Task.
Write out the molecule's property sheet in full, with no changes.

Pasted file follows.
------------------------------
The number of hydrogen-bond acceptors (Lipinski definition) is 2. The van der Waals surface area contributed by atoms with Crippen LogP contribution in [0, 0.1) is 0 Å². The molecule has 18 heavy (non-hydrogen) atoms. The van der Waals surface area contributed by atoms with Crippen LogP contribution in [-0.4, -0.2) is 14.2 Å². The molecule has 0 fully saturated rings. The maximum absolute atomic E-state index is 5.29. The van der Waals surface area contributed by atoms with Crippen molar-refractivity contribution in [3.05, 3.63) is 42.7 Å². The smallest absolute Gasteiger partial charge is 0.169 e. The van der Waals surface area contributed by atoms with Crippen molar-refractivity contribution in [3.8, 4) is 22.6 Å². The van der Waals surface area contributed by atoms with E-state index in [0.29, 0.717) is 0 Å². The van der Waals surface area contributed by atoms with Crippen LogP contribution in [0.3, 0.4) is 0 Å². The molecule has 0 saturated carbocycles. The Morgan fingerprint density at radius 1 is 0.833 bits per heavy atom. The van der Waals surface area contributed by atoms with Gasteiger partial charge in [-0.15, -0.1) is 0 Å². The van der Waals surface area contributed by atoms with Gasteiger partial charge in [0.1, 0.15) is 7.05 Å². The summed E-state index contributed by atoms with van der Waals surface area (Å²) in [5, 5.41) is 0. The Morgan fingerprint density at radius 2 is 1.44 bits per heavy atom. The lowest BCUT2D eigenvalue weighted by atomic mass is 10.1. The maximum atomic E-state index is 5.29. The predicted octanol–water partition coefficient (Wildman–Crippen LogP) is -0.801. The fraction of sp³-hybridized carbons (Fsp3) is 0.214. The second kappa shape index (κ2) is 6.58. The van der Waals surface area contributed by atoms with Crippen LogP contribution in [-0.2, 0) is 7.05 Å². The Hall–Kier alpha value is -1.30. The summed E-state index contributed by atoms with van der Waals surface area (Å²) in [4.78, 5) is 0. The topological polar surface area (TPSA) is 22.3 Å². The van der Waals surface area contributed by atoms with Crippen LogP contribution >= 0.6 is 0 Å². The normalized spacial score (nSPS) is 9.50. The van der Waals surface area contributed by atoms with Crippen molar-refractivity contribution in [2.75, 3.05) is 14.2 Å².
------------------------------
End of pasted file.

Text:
The number of hydrogen-bond acceptors (Lipinski definition) is 2. The van der Waals surface area contributed by atoms with Crippen LogP contribution in [0, 0.1) is 0 Å². The molecule has 18 heavy (non-hydrogen) atoms. The van der Waals surface area contributed by atoms with Crippen LogP contribution in [-0.4, -0.2) is 14.2 Å². The molecule has 0 fully saturated rings. The maximum absolute atomic E-state index is 5.29. The van der Waals surface area contributed by atoms with Crippen molar-refractivity contribution in [3.05, 3.63) is 42.7 Å². The smallest absolute Gasteiger partial charge is 0.169 e. The van der Waals surface area contributed by atoms with Crippen molar-refractivity contribution in [3.8, 4) is 22.6 Å². The van der Waals surface area contributed by atoms with E-state index in [0.29, 0.717) is 0 Å². The van der Waals surface area contributed by atoms with Crippen LogP contribution in [0.3, 0.4) is 0 Å². The molecule has 0 saturated carbocycles. The Morgan fingerprint density at radius 1 is 0.833 bits per heavy atom. The van der Waals surface area contributed by atoms with Gasteiger partial charge in [-0.15, -0.1) is 0 Å². The van der Waals surface area contributed by atoms with Gasteiger partial charge in [0.1, 0.15) is 7.05 Å². The summed E-state index contributed by atoms with van der Waals surface area (Å²) in [5, 5.41) is 0. The Morgan fingerprint density at radius 2 is 1.44 bits per heavy atom. The lowest BCUT2D eigenvalue weighted by atomic mass is 10.1. The maximum atomic E-state index is 5.29. The predicted octanol–water partition coefficient (Wildman–Crippen LogP) is -0.801. The fraction of sp³-hybridized carbons (Fsp3) is 0.214. The second kappa shape index (κ2) is 6.58. The van der Waals surface area contributed by atoms with Crippen LogP contribution in [-0.2, 0) is 7.05 Å². The Hall–Kier alpha value is -1.30. The summed E-state index contributed by atoms with van der Waals surface area (Å²) in [4.78, 5) is 0. The topological polar surface area (TPSA) is 22.3 Å². The van der Waals surface area contributed by atoms with Crippen LogP contribution >= 0.6 is 0 Å². The normalized spacial score (nSPS) is 9.50. The van der Waals surface area contributed by atoms with Crippen molar-refractivity contribution in [2.75, 3.05) is 14.2 Å².